On a recent sunny day, solar energy production should have been high. But because it was also windy, the tracking mechanisms that usually tilt Tucson Electric Power’s solar panels toward the sun had instead automatically stowed them in “safety position” – horizontal – to protect them from damage.

With less solar power than anticipated, Doug Hood needed to look somewhere else besides the sun for energy that morning.

Such is the unpredictable nature of the job for our Balancing Authority team. As a System Supervisor in Generation System Control, it’s Doug’s job to make sure that there’s enough power to keep the lights on and air conditioning flowing throughout the Tucson area.

Our Balancing Authority team, part of the System Control & Reliability department, is on duty 24-hours a day, 7-days-a-week. Employees alternate in 12-hour shifts in a dark, highly secured room with wall-to-wall screens to monitor energy, the weather and the news.

While the solar power situation was unusual on that Wednesday, it didn’t pose a problem. With weather in the mid-70s, energy needs were low and generation was plentiful from other sources, including conventional and renewable resources throughout the Western region.

The team is constantly calculating the best balance of energy from all available sources, supported by weather reports and lessons learned through experience. For example, clouds can quickly deplete solar resources and the wind can stop blowing in several areas at once, rapidly reducing energy supplies.

“It’s kind of like chess. You’re always having to look at the screen for your next move,” Doug said.

In addition to our own resources, TEP has quick access to power through the Western Energy Imbalance Market, a virtual exchange where electric utilities conduct energy transactions in intervals as small as 5 minutes.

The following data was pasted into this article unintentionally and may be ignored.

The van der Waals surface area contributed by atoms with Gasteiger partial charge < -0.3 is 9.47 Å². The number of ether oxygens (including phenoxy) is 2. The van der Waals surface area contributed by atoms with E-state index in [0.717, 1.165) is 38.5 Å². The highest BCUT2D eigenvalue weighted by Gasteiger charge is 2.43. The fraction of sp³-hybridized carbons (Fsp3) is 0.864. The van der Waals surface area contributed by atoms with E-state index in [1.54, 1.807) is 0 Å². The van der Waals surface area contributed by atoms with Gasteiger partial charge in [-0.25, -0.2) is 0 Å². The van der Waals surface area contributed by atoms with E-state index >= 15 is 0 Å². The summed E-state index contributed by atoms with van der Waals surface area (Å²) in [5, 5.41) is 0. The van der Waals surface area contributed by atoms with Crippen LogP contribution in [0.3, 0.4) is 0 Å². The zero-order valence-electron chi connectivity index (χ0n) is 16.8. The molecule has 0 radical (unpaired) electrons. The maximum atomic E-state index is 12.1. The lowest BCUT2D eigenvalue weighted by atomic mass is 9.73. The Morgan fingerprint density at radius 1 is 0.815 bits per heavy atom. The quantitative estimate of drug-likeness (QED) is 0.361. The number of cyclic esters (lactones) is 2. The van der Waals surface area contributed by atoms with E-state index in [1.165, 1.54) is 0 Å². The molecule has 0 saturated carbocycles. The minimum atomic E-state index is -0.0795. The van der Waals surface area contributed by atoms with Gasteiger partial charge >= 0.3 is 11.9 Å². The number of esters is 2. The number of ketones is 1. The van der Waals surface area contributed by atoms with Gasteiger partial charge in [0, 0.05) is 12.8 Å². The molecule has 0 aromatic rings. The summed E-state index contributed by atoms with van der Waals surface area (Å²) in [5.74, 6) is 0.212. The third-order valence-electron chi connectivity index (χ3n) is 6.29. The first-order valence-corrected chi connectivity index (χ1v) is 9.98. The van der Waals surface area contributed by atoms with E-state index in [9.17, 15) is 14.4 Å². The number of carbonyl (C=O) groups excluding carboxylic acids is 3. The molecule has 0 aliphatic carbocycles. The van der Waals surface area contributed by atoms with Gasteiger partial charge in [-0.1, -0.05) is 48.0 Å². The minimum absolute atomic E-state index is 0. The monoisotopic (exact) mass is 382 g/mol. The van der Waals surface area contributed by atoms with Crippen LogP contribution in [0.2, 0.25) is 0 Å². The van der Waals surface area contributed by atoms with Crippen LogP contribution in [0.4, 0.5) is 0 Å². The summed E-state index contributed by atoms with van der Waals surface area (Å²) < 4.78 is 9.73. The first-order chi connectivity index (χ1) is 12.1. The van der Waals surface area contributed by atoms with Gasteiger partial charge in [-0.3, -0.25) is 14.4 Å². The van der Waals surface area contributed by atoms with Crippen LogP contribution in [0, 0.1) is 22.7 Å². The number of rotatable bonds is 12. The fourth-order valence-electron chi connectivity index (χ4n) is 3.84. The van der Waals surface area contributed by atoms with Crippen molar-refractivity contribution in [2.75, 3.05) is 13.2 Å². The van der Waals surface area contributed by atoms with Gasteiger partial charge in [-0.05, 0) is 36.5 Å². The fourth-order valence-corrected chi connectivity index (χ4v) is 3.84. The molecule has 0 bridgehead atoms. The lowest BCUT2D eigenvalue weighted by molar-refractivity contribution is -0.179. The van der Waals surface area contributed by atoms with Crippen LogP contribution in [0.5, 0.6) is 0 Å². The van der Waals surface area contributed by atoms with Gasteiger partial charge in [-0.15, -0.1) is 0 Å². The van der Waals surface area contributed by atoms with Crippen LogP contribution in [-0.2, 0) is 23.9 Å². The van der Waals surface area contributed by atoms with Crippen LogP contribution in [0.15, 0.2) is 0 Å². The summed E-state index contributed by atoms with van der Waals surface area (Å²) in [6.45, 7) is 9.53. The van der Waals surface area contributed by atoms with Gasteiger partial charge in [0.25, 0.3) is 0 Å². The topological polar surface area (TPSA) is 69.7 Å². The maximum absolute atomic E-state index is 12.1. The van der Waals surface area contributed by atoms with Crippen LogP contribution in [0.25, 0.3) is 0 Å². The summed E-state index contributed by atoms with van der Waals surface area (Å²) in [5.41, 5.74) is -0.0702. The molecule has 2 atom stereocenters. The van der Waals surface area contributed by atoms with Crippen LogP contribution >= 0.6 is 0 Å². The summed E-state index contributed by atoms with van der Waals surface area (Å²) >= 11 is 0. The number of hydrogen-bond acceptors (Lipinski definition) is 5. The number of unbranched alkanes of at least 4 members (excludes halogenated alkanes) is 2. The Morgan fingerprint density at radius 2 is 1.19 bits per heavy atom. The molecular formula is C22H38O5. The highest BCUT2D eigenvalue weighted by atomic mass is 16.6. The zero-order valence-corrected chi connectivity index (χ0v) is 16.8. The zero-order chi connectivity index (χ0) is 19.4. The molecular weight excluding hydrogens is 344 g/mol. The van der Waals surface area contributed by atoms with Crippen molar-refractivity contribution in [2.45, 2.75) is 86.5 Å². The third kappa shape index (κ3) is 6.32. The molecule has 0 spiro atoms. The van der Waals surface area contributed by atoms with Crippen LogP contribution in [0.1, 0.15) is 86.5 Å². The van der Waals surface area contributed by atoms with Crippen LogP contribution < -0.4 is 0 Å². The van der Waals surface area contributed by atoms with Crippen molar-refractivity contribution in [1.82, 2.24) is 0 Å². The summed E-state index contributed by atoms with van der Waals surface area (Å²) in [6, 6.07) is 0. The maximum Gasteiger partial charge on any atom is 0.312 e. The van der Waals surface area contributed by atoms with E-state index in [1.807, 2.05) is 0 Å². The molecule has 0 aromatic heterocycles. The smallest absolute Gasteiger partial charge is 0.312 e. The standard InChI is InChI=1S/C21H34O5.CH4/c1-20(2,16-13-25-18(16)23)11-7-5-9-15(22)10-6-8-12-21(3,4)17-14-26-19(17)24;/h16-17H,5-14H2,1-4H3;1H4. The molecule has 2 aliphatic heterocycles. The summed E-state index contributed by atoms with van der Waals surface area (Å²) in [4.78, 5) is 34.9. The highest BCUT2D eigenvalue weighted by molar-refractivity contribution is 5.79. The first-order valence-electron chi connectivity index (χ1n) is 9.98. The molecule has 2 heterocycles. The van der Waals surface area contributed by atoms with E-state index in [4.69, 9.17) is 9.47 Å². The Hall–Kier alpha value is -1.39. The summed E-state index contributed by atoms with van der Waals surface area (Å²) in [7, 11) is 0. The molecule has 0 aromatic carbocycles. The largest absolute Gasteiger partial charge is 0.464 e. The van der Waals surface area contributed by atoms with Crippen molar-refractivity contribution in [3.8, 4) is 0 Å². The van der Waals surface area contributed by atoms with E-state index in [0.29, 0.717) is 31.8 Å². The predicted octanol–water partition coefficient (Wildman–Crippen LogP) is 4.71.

Doug’s team is responsible for adjusting generating resources to meet needs, given resource demands and market costs. The team is in constant contact with power plant operators to tell them how much energy to produce. Sometimes it’s less expensive to buy energy than to generate it ourselves.

Doug said the market has made it easier for the team – and the Tucson community – to get quick energy because of the expanded access with more flexibility on time and cost.

“It’s another tool to help us provide service reliability to customers. The fact you have more options to secure power now is a definite bonus, especially when there are significant demands on the system.”

Hired at TEP in 2006 after working as an intern, Doug trained in a number of positions but knew he wanted to work for the System Control & Reliability department. The job now requires two and a half years of training, recently reduced from three and a half years, along with certification from the North American Electric Reliability Corporation before an employee is qualified to work without direct supervision.

Doug enjoys the unpredictability of his work, including the occasional adrenaline rush. He constantly has to account for current generation, as well as enough reserves to cover any unexpected changes.

Doug said his team is dedicated to securing the most affordable, most reliable power possible for customers. It’s a job that requires commitment, flexibility and confidence. “Whatever is thrown at us, we have to jump on it within seconds or minutes and assess the situation,” Doug said. “It’s never the same every day.”

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